The point is that Giles is proving too much; if his attempted reworking of Piketty leads to the conclusion that nothing has happened to wealth inequality, what that really shows is that he’s doing something wrong.7http://krugman.blogs.nytimes.com/2014/05/24/is-piketty-all-wrong/?_php=true&_type=blogs&_r=0

Quite. And from the other side of the debate Scott Winship, an economist at the right-leaning Manhattan Institute for Policy Research, and notable critic of Piketty’s analysis, said the FT’s allegations weren’t:

significant for the fundamental question of whether Piketty’s thesis is right or not … It’s hard to think Piketty did something unethical when he put it up there for people like me to delve into his figures and find something that looks sketchy … Piketty has been as good or better than anyone at both making all his data available and documenting what he does generally.8http://www.theguardian.com/business/2014/may/26/thomas-piketty-financial-times-dishonest-criticism-economics-book-inequality

People will provide more detailed comebacks on the economic arguments and the new data will be integrated. This is not what spurred me to blog. Nor any particular love for Piketty; not only are the exponential growth demands of capital and its manner of reproduction self-evident to me at least, but Piketty’s solutions are unlikely to make the slightest dent. This is indeed why he is more popular with the centre-left of the UK and East Coast US than in France.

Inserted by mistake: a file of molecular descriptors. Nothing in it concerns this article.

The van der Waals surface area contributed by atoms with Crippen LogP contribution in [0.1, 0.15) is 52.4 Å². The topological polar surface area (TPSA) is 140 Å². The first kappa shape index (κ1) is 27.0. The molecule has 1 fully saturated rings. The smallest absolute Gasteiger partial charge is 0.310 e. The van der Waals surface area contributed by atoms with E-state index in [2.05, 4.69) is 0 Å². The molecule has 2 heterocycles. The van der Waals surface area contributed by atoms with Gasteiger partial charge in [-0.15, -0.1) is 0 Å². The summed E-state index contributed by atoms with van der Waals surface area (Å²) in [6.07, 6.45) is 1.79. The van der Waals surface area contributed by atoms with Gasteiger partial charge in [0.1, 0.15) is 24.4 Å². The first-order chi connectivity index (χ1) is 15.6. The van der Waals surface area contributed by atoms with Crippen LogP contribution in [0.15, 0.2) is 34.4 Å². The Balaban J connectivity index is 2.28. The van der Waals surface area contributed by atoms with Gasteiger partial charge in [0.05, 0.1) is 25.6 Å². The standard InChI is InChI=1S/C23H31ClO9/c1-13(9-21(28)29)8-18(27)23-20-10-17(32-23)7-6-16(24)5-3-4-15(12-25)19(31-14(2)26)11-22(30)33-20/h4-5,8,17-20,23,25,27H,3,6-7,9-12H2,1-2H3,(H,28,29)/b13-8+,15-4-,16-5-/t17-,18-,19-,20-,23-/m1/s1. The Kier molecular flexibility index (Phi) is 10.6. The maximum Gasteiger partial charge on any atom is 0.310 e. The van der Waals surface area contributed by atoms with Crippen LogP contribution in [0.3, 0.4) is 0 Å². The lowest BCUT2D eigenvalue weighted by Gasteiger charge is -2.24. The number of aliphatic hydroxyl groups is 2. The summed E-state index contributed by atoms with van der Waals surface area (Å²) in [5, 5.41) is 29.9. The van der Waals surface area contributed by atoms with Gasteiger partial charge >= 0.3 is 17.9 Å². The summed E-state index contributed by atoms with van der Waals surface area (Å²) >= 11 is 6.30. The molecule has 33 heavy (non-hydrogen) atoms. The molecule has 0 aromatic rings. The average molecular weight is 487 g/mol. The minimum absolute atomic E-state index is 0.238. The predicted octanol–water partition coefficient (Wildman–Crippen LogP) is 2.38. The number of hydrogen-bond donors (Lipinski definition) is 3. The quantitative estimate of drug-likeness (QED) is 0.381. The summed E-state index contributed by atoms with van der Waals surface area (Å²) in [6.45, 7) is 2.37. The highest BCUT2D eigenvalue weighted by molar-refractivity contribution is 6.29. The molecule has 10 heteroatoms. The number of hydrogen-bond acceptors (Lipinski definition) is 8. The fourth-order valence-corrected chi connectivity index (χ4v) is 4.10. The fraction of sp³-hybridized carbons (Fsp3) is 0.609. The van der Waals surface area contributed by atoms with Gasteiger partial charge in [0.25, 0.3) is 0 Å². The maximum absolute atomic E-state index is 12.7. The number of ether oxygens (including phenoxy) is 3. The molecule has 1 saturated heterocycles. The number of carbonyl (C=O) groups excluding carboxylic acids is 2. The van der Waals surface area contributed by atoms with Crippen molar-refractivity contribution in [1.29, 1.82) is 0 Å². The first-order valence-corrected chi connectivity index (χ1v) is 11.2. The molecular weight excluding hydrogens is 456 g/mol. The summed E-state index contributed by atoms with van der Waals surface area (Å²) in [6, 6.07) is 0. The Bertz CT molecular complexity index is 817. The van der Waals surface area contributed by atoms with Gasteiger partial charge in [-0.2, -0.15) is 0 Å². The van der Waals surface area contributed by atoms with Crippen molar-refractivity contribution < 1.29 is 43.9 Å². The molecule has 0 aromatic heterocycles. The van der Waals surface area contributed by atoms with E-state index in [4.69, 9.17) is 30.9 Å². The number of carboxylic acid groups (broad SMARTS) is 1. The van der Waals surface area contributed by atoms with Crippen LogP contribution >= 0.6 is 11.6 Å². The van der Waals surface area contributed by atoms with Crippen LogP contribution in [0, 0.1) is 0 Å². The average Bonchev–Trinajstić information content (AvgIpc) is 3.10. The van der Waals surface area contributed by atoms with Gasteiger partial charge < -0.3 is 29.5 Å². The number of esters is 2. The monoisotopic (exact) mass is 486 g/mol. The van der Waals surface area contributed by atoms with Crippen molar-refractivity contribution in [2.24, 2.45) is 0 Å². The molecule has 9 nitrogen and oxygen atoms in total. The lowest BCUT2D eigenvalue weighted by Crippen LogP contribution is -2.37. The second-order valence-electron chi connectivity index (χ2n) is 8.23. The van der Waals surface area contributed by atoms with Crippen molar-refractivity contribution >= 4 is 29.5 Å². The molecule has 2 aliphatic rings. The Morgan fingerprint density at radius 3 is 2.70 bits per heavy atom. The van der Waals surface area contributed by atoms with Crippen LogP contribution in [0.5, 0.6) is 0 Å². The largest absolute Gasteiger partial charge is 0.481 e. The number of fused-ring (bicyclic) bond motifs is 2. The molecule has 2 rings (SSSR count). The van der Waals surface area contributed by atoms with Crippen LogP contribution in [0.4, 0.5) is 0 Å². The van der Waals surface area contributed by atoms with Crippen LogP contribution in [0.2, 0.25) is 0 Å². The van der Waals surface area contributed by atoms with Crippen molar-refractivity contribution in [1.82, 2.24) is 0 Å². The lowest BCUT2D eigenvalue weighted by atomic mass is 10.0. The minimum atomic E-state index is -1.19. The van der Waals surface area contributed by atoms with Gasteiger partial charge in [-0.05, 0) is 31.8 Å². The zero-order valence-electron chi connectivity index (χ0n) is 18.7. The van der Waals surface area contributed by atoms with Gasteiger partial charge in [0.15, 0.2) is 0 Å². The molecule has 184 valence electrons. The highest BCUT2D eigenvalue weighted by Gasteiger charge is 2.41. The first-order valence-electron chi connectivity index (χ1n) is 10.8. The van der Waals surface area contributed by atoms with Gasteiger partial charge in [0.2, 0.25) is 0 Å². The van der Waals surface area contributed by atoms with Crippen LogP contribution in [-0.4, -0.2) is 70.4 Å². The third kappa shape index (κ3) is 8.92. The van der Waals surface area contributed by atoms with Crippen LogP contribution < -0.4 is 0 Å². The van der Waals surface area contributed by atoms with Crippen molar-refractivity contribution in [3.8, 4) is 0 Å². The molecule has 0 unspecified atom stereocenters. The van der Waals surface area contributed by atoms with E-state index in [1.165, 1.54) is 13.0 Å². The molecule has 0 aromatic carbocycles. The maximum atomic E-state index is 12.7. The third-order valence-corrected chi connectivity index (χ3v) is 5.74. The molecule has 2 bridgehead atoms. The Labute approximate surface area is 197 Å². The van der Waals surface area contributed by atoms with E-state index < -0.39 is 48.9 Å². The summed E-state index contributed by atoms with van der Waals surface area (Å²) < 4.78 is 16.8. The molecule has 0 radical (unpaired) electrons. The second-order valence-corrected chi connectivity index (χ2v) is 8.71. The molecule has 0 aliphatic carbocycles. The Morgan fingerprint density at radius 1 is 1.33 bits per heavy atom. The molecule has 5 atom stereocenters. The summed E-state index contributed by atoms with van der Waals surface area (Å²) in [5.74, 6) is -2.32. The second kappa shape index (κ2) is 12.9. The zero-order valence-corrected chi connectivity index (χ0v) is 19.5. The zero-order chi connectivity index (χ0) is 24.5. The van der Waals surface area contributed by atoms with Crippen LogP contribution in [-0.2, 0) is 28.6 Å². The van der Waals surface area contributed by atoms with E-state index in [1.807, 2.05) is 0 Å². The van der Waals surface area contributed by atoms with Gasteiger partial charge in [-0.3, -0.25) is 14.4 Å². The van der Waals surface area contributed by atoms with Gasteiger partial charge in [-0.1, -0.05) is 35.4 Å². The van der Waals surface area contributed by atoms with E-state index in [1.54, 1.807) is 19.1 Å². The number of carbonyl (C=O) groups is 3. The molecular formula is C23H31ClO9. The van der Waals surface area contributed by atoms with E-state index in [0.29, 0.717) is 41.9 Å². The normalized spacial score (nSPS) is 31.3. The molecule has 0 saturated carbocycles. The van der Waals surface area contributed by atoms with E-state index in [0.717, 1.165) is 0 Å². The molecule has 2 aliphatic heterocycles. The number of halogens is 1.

No. What struck me was the manner in which the FT engaged in all the classical tactics of climate change denial but in turbocharged form. From behind its paywall it created a storm by suggesting Piketty’s findings were “undercut by errors” knowing full well that on the internet this would be amplified by right-wing bloggers as “Piketty completely wrong” and “wealth inequality does not exist (save as [insert bête noire here] propaganda)”. I remember The Spirit Level and to a lesser degree Le nouvel ésprit du capitalisme receiving assaults, some of which were heavy artillery attacks funded by think-tank sponsors, and they still held out. Yet in those cases the usual suspects engaged in the campaign to discredit. Here the FT has risked what currency it had even with its own fans on the right to bare its teeth and destroy Piketty’s reputation.

To have brought upon himself the very anger of the celestial realm; perhaps Piketty really has brought us a spark of fire.

Piketty’s preliminary response to the FT is here.

Ida Ince is an independent researcher in critical legal finance and has previously worked for many years in international finance.